Cornelian-cherry
Flowering hedges

Cornelian cherry (Cornus mas) is one of the earliest blooming hedges. Beginning in late March, it has an incredible display of yellow flowers before even showing a hint of foliage. Lush green leaves will follow, as well as attractive red fruit that is desirable for birds and even has culinary value. The fruit gives it its common name, although it is not related to true cherries at all and is actually a type of dogwood. Planting whole flowering hedges of Cornelian-cherry will give you an abundant crop of tart fruit that can be made into delicious jams and jellies. One of the best flowering shrubs to be considered.

Cornus mas is deciduous and hardy to USDA zones 5-8.

Royal Star Magnolia
Best flowering shrubs

A unique and stunning flowering hedge choice, Royal Star (Magnolia stellata ‘Royal Star’) is covered in double, white, fragrant blooms in spring, followed by lush green foliage through the summer and fall. The flower buds just before blooming are delightfully fuzzy and unique as well. The flowers are the main attraction for this flowering hedge variety, so if you are looking for the hedge with the most stunning floral display, this is the one. Often grown as a standalone specimen tree, it makes even more of an impact when planted in mass as a hedge. One of the best flowering hedges or shrubs to take into consideration.

Royal Star is deciduous and hardy in USDA zones 5-9.

Cherry-laurels
Cherry laurels are the best flowering shrubs to be considered.

Cherry laurels are extremely popular privacy & flowering hedges because they are fast-growing and evergreen. They have the added benefit of having beautiful flowers in spring as well. English (Prunus laurocerasus), Schip (Prunus laurocerasus ‘Schipkaensis’), and Portuguese (Prunus lusitanica) cherry-laurels bloom in April-May. White flower spikes are followed by beautiful black fruits that are bird-friendly but toxic to humans and other animals. If desired, fruit set can easily be prevented by stripping the flowers from the plants in spring. One of the best flowering shrubs to plant.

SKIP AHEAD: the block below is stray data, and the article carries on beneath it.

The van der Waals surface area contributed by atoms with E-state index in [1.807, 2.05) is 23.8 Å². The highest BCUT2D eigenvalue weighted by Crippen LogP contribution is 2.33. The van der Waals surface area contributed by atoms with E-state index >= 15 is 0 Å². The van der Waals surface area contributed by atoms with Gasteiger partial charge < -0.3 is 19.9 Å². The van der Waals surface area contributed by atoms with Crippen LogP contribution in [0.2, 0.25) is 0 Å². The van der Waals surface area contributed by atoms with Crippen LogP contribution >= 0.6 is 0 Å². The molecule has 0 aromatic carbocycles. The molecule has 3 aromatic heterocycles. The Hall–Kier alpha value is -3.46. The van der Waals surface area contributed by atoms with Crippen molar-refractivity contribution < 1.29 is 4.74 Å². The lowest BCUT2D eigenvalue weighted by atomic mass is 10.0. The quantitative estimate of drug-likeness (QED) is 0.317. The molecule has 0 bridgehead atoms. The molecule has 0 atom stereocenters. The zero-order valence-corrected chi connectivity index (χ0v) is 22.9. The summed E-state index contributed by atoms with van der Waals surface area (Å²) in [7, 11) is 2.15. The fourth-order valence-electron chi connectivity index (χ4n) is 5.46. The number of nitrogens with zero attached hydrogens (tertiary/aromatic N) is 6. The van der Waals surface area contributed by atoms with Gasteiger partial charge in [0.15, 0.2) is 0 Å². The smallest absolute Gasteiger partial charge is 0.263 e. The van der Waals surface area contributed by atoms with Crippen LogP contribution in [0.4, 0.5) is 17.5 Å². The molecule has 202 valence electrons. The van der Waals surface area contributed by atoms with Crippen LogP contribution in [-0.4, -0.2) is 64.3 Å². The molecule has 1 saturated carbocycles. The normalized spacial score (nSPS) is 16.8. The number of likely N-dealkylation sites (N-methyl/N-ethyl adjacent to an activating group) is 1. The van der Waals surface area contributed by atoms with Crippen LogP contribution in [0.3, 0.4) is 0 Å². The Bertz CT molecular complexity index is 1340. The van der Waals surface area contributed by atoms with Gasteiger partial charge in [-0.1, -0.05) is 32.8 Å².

Cherry-laurels are broadleaf evergreens and grow in USDA zones 6-9.

Teton Firethorn

Masses of white flowers adorn these firethorn hedges in May-June. Teton Firethorn hedges are followed by abundant, bright-orange berries that persist from fall through late winter. The berries are bird-friendly, but the plants are a deterrent for deer and prowlers as the branches have many sharp thorns. Great for planting under windows or in areas where a hedge is desired for privacy or security. Firethorn Hedges are good to consider for flowering hedges. Flowers and berries are also wonderful in floral arrangements.

Teton Firethorn is evergreen and hardy in USDA zones 6-9.

Best flowering hedges to consider

HEDGES WITH UNIQUE FOLIAGE

Of course, hedging plants don’t have to flower to be unique and colorful. There are some other great options to add interest without flowers.

Purple Beech
Purple beech is a great flowering hedge

With stunning, dark foliage, Purple or Copper Beech is a real showstopper for Ornamental hedges! It is easy to create a dramatic landscape when using the dark and luxurious purple leaves of this beech type. Spring growth is brilliant red, darkening to a rich purple through the summer.

Purple Beech is deciduous and is hardy in USDA zones 5-8.

Bald Cypress
Best flowering hedges

Bald Cypress (Taxodium distichum) is an unusual conifer for several reasons. First, it is a deciduous conifer, which can seem like an oxymoron as most people tend to think of the words “conifer” and “evergreen” as being synonymous. There are actually several species of conifers that lose their needles in the winter, and Taxodium is one of them. The great thing about this is the seasonal color change. Springtime brings fresh, brilliant greens, followed by lush greens throughout the summer. Finally, the show really starts in fall as the copper/orange hues take over before the foliage drops for winter. The second thing that distinguishes Taxodium from typical conifers is its wonderful tolerance of wet conditions. Most plants suffer if planted in areas with consistent standing water, but not so with the Bald Cypress. It is native to the swamps and bayous of Louisiana, and does not suffer in the slightest in soggy areas. One of the best flowering hedges alternative to take into consideration.

Bald Cypress is deciduous and hardy in USDA zones 5-10.